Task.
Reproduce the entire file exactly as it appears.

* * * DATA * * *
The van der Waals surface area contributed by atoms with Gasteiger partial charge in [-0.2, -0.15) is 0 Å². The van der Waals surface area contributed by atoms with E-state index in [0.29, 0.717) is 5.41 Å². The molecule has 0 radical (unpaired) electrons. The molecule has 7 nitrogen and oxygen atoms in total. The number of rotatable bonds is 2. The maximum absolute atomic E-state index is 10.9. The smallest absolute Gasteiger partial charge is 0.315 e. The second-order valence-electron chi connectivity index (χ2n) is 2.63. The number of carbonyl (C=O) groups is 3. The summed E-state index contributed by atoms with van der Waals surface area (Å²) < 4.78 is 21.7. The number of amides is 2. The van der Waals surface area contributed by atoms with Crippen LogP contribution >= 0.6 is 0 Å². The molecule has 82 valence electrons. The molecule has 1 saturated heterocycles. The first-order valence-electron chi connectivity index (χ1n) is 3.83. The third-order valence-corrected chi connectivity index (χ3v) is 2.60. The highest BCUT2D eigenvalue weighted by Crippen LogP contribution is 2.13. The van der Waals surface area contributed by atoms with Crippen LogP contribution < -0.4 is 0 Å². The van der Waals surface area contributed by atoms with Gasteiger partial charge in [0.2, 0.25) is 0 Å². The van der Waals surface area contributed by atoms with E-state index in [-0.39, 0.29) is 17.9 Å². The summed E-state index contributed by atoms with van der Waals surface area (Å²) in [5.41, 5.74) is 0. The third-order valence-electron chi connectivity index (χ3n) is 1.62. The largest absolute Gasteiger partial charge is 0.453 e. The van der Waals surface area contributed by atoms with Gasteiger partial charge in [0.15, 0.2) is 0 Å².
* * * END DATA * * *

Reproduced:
The van der Waals surface area contributed by atoms with Gasteiger partial charge in [-0.2, -0.15) is 0 Å². The van der Waals surface area contributed by atoms with E-state index in [0.29, 0.717) is 5.41 Å². The molecule has 0 radical (unpaired) electrons. The molecule has 7 nitrogen and oxygen atoms in total. The number of rotatable bonds is 2. The maximum absolute atomic E-state index is 10.9. The smallest absolute Gasteiger partial charge is 0.315 e. The second-order valence-electron chi connectivity index (χ2n) is 2.63. The number of carbonyl (C=O) groups is 3. The summed E-state index contributed by atoms with van der Waals surface area (Å²) < 4.78 is 21.7. The number of amides is 2. The van der Waals surface area contributed by atoms with Crippen LogP contribution >= 0.6 is 0 Å². The molecule has 82 valence electrons. The molecule has 1 saturated heterocycles. The first-order valence-electron chi connectivity index (χ1n) is 3.83. The third-order valence-corrected chi connectivity index (χ3v) is 2.60. The highest BCUT2D eigenvalue weighted by Crippen LogP contribution is 2.13. The van der Waals surface area contributed by atoms with Crippen LogP contribution < -0.4 is 0 Å². The van der Waals surface area contributed by atoms with Gasteiger partial charge in [0.2, 0.25) is 0 Å². The van der Waals surface area contributed by atoms with E-state index in [-0.39, 0.29) is 17.9 Å². The summed E-state index contributed by atoms with van der Waals surface area (Å²) in [5.41, 5.74) is 0. The third-order valence-electron chi connectivity index (χ3n) is 1.62. The largest absolute Gasteiger partial charge is 0.453 e. The van der Waals surface area contributed by atoms with Gasteiger partial charge in [0.15, 0.2) is 0 Å².